Opinion and Editorial

KT edit: A cricket question that breaks every one’s heart

Filed on April 27, 2021

The country’s broken healthcare system has been brutally exposed by a virus that doesn’t respect the man-made divide between the rich and the poor.

Before we question the sanity of having a glitzy, money-spinning event like the Indian Premier League (IPL) amid a harrowing health crisis in India, all sports fans must ask themselves a simple question: Would Wimbledon, the richest of all tennis tournaments, have gone ahead if the UK had gone through what India have been experiencing now? Scores of people in the world’s second most populous country are dying every day, with many of them losing their lives due to an acute shortage of life-saving equipment in hospitals. The country’s broken healthcare system has been brutally exposed by a virus that doesn’t respect the man-made divide between the rich and the poor. Agreed, the event was planned in India by the world’s richest cricket board at least three months ago. This was the time when India’s political leaders were seemingly oblivious to an impending second wave, giving rousing speeches in front of thousands of people at election rallies.

Then as the 14th edition of the world’s biggest T20 franchise league came closer, states like Maharashtra already began battling a giant new wave of coronavirus infections. Leaders in the upper echelons of the Indian cricket board had been repeatedly asked by the media if it would be wise to host the IPL in India. The Indian media had a valid point. After all, they had seen how the UAE made the 2020 edition of the IPL a roaring success, albeit without the fans in the stadiums. Time and again, though, the BCCI top bosses ignored those concerns, even stating that the UAE was not even an ‘option’ this year for the IPL. But now the magnitude of the human tragedy in India has compelled everyone to ask the question whether it’s wise to have the IPL anywhere this year.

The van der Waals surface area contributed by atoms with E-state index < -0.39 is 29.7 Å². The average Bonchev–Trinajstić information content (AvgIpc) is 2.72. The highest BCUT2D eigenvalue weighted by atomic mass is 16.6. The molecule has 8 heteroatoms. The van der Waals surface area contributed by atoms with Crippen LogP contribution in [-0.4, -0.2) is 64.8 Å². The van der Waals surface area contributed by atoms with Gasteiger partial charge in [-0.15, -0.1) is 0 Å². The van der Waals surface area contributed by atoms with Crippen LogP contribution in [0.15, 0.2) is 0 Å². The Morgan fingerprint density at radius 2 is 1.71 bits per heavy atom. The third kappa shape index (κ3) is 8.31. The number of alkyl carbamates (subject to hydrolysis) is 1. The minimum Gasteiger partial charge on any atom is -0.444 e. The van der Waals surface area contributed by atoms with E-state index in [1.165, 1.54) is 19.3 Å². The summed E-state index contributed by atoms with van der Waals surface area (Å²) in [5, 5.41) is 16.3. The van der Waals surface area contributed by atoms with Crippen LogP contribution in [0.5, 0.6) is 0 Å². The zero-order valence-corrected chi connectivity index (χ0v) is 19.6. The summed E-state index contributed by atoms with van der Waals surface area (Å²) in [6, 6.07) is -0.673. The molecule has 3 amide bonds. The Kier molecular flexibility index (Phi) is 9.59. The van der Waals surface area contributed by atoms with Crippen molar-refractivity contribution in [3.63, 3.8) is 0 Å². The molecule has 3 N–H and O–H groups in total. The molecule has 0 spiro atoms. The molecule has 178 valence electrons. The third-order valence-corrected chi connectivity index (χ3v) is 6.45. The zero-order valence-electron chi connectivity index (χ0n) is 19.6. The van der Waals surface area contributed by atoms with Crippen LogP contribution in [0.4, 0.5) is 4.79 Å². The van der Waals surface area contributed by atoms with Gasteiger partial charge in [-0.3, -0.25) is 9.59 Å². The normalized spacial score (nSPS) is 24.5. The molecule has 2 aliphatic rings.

It just looks odd when the world’s richest cricketers are getting richer, sending more money to the BCCI coffers at a time when people are dying due to Oxygen shortage at hospitals. To be blunt, the 2021 IPL will go down in history as the edition that made merry even as a deadly virus brought the country to its knees. No wonder then that Andrew Tye, the Rajasthan Royals pace bowler who was one of the three Australian players to have left the IPL with growing virus concerns, failed to make sense of the tournament amid the mass destruction. “Looking at it from an Indian point of view, how are these companies and franchises spending so much money, and the government, on the IPL when there’s people not being able to get accepted into hospital?” Tye told cricket.com.au after arriving in Australia. It’s a question that breaks the heart. But can it prod those calling the shots to reflect on their actions?

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